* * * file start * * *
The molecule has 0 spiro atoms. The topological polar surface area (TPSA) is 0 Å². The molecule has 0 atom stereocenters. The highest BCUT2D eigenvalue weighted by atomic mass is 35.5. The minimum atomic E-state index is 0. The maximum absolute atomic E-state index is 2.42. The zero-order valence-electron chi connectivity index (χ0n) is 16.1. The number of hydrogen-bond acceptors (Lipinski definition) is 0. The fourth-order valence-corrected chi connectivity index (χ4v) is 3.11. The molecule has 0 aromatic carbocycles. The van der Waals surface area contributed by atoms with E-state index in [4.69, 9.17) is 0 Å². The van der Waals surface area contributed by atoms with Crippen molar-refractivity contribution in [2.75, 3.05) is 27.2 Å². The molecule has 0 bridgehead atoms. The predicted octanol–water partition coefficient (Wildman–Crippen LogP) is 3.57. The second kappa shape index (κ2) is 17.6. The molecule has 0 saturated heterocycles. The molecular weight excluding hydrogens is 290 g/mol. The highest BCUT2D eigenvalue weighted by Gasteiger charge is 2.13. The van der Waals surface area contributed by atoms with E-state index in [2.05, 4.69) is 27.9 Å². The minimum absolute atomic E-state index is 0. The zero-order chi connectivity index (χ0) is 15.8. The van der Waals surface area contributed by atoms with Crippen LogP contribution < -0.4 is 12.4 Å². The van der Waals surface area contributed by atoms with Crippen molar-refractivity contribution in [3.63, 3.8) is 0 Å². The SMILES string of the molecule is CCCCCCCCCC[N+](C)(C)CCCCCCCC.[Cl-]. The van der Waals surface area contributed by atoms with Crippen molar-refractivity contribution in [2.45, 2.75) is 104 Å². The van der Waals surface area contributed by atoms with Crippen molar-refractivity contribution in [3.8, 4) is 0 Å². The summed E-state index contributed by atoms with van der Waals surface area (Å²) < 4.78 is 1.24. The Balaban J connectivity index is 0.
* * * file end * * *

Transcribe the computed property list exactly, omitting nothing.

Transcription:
The molecule has 0 spiro atoms. The topological polar surface area (TPSA) is 0 Å². The molecule has 0 atom stereocenters. The highest BCUT2D eigenvalue weighted by atomic mass is 35.5. The minimum atomic E-state index is 0. The maximum absolute atomic E-state index is 2.42. The zero-order valence-electron chi connectivity index (χ0n) is 16.1. The number of hydrogen-bond acceptors (Lipinski definition) is 0. The fourth-order valence-corrected chi connectivity index (χ4v) is 3.11. The molecule has 0 aromatic carbocycles. The van der Waals surface area contributed by atoms with E-state index in [4.69, 9.17) is 0 Å². The van der Waals surface area contributed by atoms with Crippen molar-refractivity contribution in [2.75, 3.05) is 27.2 Å². The molecule has 0 bridgehead atoms. The predicted octanol–water partition coefficient (Wildman–Crippen LogP) is 3.57. The second kappa shape index (κ2) is 17.6. The molecule has 0 saturated heterocycles. The molecular weight excluding hydrogens is 290 g/mol. The highest BCUT2D eigenvalue weighted by Gasteiger charge is 2.13. The van der Waals surface area contributed by atoms with E-state index in [2.05, 4.69) is 27.9 Å². The minimum absolute atomic E-state index is 0. The zero-order chi connectivity index (χ0) is 15.8. The van der Waals surface area contributed by atoms with Crippen LogP contribution < -0.4 is 12.4 Å². The van der Waals surface area contributed by atoms with Crippen molar-refractivity contribution in [3.63, 3.8) is 0 Å². The SMILES string of the molecule is CCCCCCCCCC[N+](C)(C)CCCCCCCC.[Cl-]. The van der Waals surface area contributed by atoms with Crippen molar-refractivity contribution in [2.45, 2.75) is 104 Å². The van der Waals surface area contributed by atoms with Crippen molar-refractivity contribution in [3.8, 4) is 0 Å². The summed E-state index contributed by atoms with van der Waals surface area (Å²) < 4.78 is 1.24. The Balaban J connectivity index is 0.